- Emperor Haile Selassie of Ethiopia, highly respected by world political and religious leaders since 1916, is deposed after a critical famine. This ends the Solomonic dynasty begun in 1270. He died the following year.
- When impeachment conviction by Congress becomes certain, Richard Nixon resigns. Gerald Ford becomes President and pardons Nixon.
- India detonates a nuclear weapon, being the 6th nation to do so.
- OPEC oil rises from $4 to $12 a barrel; concern rises over nuclear energy.
- Patty Hearst, grand-daughter of publisher, Willam Randolph Hearst, is kidnapped by the Symbionese Liberation Army with whom she participates in a bank robbery and other crimes. Imprisoned for two years, she was later pardoned. (Read the complete story in American Heiress, Jeffrey Toobin, 2016)
- Muhammad Ali regains his boxing title at the "Rumble in the Jungle" in Kinshasa, Zaire.
- After 23 years, "Here's Lucy" ends its TV series. The Rubik Cube is invented. Hank Aaron becomes all-time MLB home run leader with his 715th. Rosenkowitz sextuplets all survive in the Cape Town birth.
- The Academy Award: "The Godfather Part II" (US),"Amarcord (Italy). Prize-winning Books: Gravity's Rainbow, Thomas Pychon and A Crown of Feathers and Other Stories, Issac Bashevis Singer.
|Mill Race Plaza with SAIF building in background|
When you visit
Today it is hard to remember that for much of Salem's history there was a railroad track in the center of Trade Street. And it now seems natural that Trade Street takes a curve southward into Pringle Parkway and onto Bellevue, traveling east between the expanded Willamette University campus to the left, Shelton Ditch and the Salem Hospital to your right. At 12th Street, we meet the natural barrier that our Southern Pacific railroad tracks have made. Turning north, Mill Street is on our right with Mission Mill Museum and the historic SESNA neighborhood. Turning south on 12th Street, we are just a block away from a left turn over an overpass taking us, without railroad interruption, to Mission Street and the I-5 corridor. Ignoring the overpass, one more block south on 12th Street will take us to Deepwood Estate and its gardens. This contemporary thoroughfare, creating in the 1970s, gives contemporary traffic easy access to important cultural features of our city. This 1970s restructuring of Trade Street and the new uses of land south of Pringle Creek and Shelton Ditch continue to have a positive effect on downtown traffic and adjoining land uses.
- Cars wait in long lines for gas at local stations. The Capitol is the scene of protests concerning the gas shortage.
- Politics is in the news this campaign year: Robert Straub, a candidate for governor of Oregon (he wins in November) has a booth at the state fair in August; Bob Packwood (already elected) congratulates a Baker City student for winning the Centennial Essay and Art Contest during that city's celebration. Mayor Lindsey helps out the Salem Bike Club by posing by an old-fashioned penny-farthing bike while members of the club watch from their own bikes. Lindsey Towers, named for this mayor, is a high-rise, senior residential facility located at the intersection of Church and Trade streets.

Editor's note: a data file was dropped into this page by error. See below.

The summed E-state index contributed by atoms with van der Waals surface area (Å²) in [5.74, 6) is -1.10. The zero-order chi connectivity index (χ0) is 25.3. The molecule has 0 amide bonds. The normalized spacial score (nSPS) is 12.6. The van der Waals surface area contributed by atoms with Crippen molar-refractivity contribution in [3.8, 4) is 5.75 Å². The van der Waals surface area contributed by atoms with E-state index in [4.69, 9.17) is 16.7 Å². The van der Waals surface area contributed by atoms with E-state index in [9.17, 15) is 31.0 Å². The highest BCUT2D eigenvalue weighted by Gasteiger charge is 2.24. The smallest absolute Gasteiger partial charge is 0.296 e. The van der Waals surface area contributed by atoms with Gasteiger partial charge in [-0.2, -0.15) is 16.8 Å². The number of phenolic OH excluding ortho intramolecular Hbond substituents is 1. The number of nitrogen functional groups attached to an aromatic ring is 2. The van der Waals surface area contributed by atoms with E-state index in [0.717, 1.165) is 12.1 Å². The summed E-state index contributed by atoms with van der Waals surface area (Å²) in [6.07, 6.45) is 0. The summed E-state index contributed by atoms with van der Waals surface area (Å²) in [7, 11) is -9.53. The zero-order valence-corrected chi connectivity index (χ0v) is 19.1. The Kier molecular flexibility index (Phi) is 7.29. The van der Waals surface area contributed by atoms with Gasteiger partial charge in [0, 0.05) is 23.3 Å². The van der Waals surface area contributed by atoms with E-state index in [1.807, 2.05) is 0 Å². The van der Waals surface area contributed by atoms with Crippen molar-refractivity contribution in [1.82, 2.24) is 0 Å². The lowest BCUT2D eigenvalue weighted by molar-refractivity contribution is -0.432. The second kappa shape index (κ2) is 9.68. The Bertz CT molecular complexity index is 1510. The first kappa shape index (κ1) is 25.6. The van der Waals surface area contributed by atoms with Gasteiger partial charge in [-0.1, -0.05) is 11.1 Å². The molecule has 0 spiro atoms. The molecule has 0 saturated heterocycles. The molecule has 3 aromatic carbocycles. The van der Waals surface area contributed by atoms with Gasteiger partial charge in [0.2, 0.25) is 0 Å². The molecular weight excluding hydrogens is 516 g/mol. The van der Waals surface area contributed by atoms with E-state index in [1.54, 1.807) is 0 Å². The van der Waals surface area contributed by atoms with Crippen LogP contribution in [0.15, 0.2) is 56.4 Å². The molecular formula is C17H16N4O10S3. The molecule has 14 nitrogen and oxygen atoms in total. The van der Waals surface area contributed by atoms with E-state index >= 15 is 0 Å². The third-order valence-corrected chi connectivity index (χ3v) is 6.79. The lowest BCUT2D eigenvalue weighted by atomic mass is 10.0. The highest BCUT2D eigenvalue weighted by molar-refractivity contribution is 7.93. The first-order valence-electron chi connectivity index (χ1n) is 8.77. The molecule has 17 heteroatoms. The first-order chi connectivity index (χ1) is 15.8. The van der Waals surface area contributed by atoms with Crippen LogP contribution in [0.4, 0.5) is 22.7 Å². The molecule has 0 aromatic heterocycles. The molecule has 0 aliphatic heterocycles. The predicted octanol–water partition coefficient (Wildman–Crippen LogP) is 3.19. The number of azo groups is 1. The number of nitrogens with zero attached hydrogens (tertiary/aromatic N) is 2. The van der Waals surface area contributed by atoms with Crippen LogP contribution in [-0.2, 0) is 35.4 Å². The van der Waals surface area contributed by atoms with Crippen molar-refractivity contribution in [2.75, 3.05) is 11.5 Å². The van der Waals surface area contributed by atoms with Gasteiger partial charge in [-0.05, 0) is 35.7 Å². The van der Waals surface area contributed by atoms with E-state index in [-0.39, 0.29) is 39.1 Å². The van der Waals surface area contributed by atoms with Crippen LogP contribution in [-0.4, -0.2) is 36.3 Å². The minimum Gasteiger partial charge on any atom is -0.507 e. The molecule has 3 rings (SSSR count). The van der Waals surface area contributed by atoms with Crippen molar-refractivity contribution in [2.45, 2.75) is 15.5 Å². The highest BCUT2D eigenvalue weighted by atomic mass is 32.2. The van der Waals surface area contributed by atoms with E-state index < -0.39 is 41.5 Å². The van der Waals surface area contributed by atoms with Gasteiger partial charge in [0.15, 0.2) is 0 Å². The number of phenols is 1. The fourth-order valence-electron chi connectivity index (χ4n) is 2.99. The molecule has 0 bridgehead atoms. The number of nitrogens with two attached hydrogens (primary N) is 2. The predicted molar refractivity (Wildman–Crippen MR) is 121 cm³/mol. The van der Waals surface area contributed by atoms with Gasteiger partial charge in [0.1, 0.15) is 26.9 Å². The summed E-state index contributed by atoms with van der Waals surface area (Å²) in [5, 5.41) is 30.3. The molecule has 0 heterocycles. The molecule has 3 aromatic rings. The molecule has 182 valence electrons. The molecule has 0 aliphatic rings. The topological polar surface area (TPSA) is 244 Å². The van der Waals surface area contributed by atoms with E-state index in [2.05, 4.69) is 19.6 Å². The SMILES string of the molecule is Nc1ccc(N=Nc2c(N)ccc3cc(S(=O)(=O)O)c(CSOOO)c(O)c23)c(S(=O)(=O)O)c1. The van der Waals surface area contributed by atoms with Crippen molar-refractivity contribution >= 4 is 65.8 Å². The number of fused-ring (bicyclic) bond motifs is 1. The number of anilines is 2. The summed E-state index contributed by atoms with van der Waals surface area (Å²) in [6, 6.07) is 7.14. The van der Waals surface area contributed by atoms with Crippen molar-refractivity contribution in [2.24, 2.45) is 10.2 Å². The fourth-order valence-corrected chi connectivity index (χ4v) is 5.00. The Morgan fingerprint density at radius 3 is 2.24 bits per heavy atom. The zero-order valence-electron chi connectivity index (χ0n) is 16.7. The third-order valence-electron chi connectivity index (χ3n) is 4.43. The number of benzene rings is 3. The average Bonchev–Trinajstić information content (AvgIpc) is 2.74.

|Bush House Museum|
- Bush House Museum and historic structures on the Bush property are listed on the National Register this year. The majority of these acres were obtained by the city in 1946 by purchase from the Bush family just before Miss Sally's death. After this death of her brother, A. N. Bush, in 1953 the "homestead" was obtained. The Salem Art Association planned to make the house into a gallery and so held a "yard sale" to depose of furnishings (many of which have been returned or repurchased). At that time alterations were made in the upper floor of the Bush residence, but the house still qualified for the National Register. A volunteer committee, under direction of the SAA, regulates the public use and the events held in the house museum.
- One more neighborhood organizes this year: Northeast Neighbors, known as NEN, stretching between Market and State streets. Urban development of the 1970s changed the Court and Chemeketa streets residential section of NEN east of 14th Street. In 1984, a federally funded street reversal project closed both streets with barriers at 13th Street, supplying a fourth boundary line. The homes on these streets were located in a natural progression from downtown, Willamette University and the Capitol. They have a unique physical presence with Mill Creek at the north and to the east, State Street on the south, and the railroad to the west. By 1986, resident historical research, led by Bonnie and Roger Hull, produced a nomination for the National Register that created the Court-Chemeketa National Historic Residential District. Other individually recognized National Register properties in NEN include the Lee Mission Cemetery on D Street, The Stratton House at 1599 States Street and the Samuel Adoph House at 2493 State Street. There are also 23 Local Landmarks and several more candidates whose history you may not know. It is a tribute to the present owners of these NEN sites that all these properties are preserved so well.
- Among the unofficially recognized sites in NEN is the Friends Meeting House at 490 19th Street, home successively of the Nazarene Church (1913-1931), the Foursquare Church (until 1950) and the Unitarian Universalists (until 1997).